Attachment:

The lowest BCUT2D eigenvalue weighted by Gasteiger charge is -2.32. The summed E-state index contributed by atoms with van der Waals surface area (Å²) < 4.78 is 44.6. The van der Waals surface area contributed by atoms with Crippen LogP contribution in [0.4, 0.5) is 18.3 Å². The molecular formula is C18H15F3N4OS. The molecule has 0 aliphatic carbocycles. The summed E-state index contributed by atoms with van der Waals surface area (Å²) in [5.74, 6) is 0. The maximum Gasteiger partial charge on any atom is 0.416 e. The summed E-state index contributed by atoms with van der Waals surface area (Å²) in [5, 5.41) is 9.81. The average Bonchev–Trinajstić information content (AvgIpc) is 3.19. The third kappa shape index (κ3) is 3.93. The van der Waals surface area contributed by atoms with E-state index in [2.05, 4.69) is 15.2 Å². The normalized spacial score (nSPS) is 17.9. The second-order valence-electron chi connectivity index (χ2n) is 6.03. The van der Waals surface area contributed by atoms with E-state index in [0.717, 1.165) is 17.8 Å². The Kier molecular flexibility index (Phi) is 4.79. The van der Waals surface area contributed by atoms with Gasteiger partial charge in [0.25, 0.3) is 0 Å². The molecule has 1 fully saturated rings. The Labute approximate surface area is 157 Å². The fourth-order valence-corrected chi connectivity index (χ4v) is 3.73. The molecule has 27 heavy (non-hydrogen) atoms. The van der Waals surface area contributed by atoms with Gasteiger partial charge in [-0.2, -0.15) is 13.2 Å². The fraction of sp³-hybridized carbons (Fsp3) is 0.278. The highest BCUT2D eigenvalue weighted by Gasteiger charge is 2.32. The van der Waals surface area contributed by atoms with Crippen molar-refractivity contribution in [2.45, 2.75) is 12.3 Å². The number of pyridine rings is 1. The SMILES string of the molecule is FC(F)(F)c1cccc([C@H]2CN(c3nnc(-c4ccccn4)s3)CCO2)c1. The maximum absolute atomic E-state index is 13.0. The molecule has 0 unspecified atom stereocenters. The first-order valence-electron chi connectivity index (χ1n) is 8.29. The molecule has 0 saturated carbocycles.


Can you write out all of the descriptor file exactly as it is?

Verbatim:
The lowest BCUT2D eigenvalue weighted by Gasteiger charge is -2.32. The summed E-state index contributed by atoms with van der Waals surface area (Å²) < 4.78 is 44.6. The van der Waals surface area contributed by atoms with Crippen LogP contribution in [0.4, 0.5) is 18.3 Å². The molecular formula is C18H15F3N4OS. The molecule has 0 aliphatic carbocycles. The summed E-state index contributed by atoms with van der Waals surface area (Å²) in [5.74, 6) is 0. The maximum Gasteiger partial charge on any atom is 0.416 e. The summed E-state index contributed by atoms with van der Waals surface area (Å²) in [5, 5.41) is 9.81. The average Bonchev–Trinajstić information content (AvgIpc) is 3.19. The third kappa shape index (κ3) is 3.93. The van der Waals surface area contributed by atoms with E-state index in [2.05, 4.69) is 15.2 Å². The normalized spacial score (nSPS) is 17.9. The second-order valence-electron chi connectivity index (χ2n) is 6.03. The van der Waals surface area contributed by atoms with E-state index in [0.717, 1.165) is 17.8 Å². The Kier molecular flexibility index (Phi) is 4.79. The van der Waals surface area contributed by atoms with Gasteiger partial charge in [0.25, 0.3) is 0 Å². The molecule has 1 fully saturated rings. The Labute approximate surface area is 157 Å². The fourth-order valence-corrected chi connectivity index (χ4v) is 3.73. The molecule has 27 heavy (non-hydrogen) atoms. The van der Waals surface area contributed by atoms with Gasteiger partial charge in [-0.2, -0.15) is 13.2 Å². The fraction of sp³-hybridized carbons (Fsp3) is 0.278. The highest BCUT2D eigenvalue weighted by Gasteiger charge is 2.32. The van der Waals surface area contributed by atoms with Crippen molar-refractivity contribution in [2.45, 2.75) is 12.3 Å². The number of pyridine rings is 1. The SMILES string of the molecule is FC(F)(F)c1cccc([C@H]2CN(c3nnc(-c4ccccn4)s3)CCO2)c1. The maximum absolute atomic E-state index is 13.0. The molecule has 0 unspecified atom stereocenters. The first-order valence-electron chi connectivity index (χ1n) is 8.29. The molecule has 0 saturated carbocycles.